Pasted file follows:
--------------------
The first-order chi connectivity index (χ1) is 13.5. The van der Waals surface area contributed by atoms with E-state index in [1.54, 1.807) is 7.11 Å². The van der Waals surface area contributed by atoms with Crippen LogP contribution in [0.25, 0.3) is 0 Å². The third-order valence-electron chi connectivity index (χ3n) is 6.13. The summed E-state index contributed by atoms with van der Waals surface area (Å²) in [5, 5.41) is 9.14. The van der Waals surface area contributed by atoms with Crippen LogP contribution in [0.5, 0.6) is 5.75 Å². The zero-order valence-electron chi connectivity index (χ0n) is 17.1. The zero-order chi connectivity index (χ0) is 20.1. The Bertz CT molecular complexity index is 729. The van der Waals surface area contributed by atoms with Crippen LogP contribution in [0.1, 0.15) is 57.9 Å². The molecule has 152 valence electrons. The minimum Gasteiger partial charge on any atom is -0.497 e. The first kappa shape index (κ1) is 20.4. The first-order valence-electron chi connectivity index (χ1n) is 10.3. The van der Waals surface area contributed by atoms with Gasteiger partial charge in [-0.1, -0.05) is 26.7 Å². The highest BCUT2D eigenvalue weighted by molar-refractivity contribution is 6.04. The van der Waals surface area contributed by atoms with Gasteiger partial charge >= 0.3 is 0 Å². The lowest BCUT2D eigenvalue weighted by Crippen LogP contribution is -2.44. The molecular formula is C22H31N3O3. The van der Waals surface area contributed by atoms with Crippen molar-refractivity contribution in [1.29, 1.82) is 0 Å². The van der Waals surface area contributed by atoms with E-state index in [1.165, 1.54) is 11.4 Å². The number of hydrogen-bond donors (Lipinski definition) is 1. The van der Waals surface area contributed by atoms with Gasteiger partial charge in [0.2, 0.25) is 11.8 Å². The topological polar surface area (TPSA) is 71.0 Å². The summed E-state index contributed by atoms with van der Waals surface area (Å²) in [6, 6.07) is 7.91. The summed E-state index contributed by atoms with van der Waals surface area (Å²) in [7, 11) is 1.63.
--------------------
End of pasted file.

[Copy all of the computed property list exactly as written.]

The first-order chi connectivity index (χ1) is 13.5. The van der Waals surface area contributed by atoms with E-state index in [1.54, 1.807) is 7.11 Å². The van der Waals surface area contributed by atoms with Crippen LogP contribution in [0.25, 0.3) is 0 Å². The third-order valence-electron chi connectivity index (χ3n) is 6.13. The summed E-state index contributed by atoms with van der Waals surface area (Å²) in [5, 5.41) is 9.14. The van der Waals surface area contributed by atoms with Crippen LogP contribution in [0.5, 0.6) is 5.75 Å². The zero-order valence-electron chi connectivity index (χ0n) is 17.1. The zero-order chi connectivity index (χ0) is 20.1. The Bertz CT molecular complexity index is 729. The van der Waals surface area contributed by atoms with Crippen LogP contribution in [0.1, 0.15) is 57.9 Å². The molecule has 152 valence electrons. The minimum Gasteiger partial charge on any atom is -0.497 e. The first kappa shape index (κ1) is 20.4. The first-order valence-electron chi connectivity index (χ1n) is 10.3. The van der Waals surface area contributed by atoms with Gasteiger partial charge in [-0.1, -0.05) is 26.7 Å². The highest BCUT2D eigenvalue weighted by molar-refractivity contribution is 6.04. The van der Waals surface area contributed by atoms with Gasteiger partial charge >= 0.3 is 0 Å². The lowest BCUT2D eigenvalue weighted by Crippen LogP contribution is -2.44. The molecular formula is C22H31N3O3. The van der Waals surface area contributed by atoms with Crippen molar-refractivity contribution in [1.29, 1.82) is 0 Å². The van der Waals surface area contributed by atoms with E-state index in [1.165, 1.54) is 11.4 Å². The number of hydrogen-bond donors (Lipinski definition) is 1. The van der Waals surface area contributed by atoms with Gasteiger partial charge in [0.2, 0.25) is 11.8 Å². The topological polar surface area (TPSA) is 71.0 Å². The summed E-state index contributed by atoms with van der Waals surface area (Å²) in [6, 6.07) is 7.91. The summed E-state index contributed by atoms with van der Waals surface area (Å²) in [7, 11) is 1.63.